These unusual tidal waves, so graceful in low light, are caused by a geological rarity at nearby Blue Hill Reversing Falls. In this country, only Maine has this kind of falls, and there are only eight of them in our State, according to the research.
Such falls occur when bedrock geology forms an inclined channel of a certain width and depth between two bodies of water, at least one of which is strongly tidal. There also must be the right height difference between the two bodies of water to produce rapid surges in rising and falling tides.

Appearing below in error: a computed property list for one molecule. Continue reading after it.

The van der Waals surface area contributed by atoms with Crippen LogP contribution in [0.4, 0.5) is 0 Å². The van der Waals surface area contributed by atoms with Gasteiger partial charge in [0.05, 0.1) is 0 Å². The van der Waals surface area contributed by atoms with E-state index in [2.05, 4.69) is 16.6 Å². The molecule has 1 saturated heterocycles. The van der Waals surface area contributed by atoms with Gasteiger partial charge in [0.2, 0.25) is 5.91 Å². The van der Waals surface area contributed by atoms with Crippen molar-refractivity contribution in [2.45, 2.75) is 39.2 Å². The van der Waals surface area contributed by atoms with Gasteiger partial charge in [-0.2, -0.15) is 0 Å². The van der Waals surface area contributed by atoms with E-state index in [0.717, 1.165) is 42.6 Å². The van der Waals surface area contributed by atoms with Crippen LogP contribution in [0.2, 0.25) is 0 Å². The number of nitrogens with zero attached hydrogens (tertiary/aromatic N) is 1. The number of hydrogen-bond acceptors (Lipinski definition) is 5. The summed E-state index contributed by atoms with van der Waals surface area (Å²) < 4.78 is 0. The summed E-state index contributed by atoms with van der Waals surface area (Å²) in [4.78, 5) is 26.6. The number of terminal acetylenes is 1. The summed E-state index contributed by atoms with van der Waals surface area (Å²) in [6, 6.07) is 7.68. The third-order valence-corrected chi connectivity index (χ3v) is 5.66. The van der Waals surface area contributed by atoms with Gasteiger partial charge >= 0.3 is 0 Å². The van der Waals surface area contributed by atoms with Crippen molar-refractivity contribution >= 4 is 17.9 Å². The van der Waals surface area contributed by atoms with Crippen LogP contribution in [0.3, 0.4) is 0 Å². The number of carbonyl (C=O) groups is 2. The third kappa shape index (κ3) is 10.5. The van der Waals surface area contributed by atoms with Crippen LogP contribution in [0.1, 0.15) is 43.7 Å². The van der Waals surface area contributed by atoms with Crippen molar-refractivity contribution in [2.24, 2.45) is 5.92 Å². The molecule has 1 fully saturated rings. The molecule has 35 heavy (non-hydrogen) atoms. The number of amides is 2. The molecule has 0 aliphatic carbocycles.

Apparently, during the last Ice Age, Maine’s coast was under a glacier cover longer than the coasts of more southern, smoother-coasted states. The moving ice here scoured the coast down to its granite bedrock, deposited boulders, and had a furious meltdown via rivers and other waterways that gouged geologic anomalies seen nowhere else.